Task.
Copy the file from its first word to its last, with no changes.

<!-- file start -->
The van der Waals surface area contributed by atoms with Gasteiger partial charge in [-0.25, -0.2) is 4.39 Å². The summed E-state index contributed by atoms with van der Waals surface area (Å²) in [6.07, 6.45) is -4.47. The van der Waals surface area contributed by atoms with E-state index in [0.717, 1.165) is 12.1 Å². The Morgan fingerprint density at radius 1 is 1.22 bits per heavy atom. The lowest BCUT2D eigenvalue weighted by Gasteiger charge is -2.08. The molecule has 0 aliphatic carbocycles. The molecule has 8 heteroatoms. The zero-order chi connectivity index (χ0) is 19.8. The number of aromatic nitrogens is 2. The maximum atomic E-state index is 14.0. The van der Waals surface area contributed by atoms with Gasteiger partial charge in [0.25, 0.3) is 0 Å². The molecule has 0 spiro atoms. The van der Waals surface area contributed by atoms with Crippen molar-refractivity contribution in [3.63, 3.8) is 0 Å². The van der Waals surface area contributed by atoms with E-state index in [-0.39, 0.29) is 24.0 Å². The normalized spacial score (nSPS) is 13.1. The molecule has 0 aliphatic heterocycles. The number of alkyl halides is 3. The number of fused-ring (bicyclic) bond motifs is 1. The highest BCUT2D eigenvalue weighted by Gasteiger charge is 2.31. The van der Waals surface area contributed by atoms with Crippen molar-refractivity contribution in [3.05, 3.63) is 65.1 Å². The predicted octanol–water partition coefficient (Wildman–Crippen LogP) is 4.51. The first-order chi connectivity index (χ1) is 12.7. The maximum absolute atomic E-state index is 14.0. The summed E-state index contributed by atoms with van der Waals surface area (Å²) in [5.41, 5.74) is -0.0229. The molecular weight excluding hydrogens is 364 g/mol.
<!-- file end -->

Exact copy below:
The van der Waals surface area contributed by atoms with Gasteiger partial charge in [-0.25, -0.2) is 4.39 Å². The summed E-state index contributed by atoms with van der Waals surface area (Å²) in [6.07, 6.45) is -4.47. The van der Waals surface area contributed by atoms with E-state index in [0.717, 1.165) is 12.1 Å². The Morgan fingerprint density at radius 1 is 1.22 bits per heavy atom. The lowest BCUT2D eigenvalue weighted by Gasteiger charge is -2.08. The molecule has 0 aliphatic carbocycles. The molecule has 8 heteroatoms. The zero-order chi connectivity index (χ0) is 19.8. The number of aromatic nitrogens is 2. The maximum atomic E-state index is 14.0. The van der Waals surface area contributed by atoms with Gasteiger partial charge in [0.25, 0.3) is 0 Å². The molecule has 0 spiro atoms. The van der Waals surface area contributed by atoms with Crippen molar-refractivity contribution in [3.63, 3.8) is 0 Å². The van der Waals surface area contributed by atoms with E-state index in [-0.39, 0.29) is 24.0 Å². The normalized spacial score (nSPS) is 13.1. The molecule has 0 aliphatic heterocycles. The number of alkyl halides is 3. The number of fused-ring (bicyclic) bond motifs is 1. The highest BCUT2D eigenvalue weighted by Gasteiger charge is 2.31. The van der Waals surface area contributed by atoms with Crippen molar-refractivity contribution in [3.05, 3.63) is 65.1 Å². The predicted octanol–water partition coefficient (Wildman–Crippen LogP) is 4.51. The first-order chi connectivity index (χ1) is 12.7. The maximum absolute atomic E-state index is 14.0. The summed E-state index contributed by atoms with van der Waals surface area (Å²) in [5.41, 5.74) is -0.0229. The molecular weight excluding hydrogens is 364 g/mol.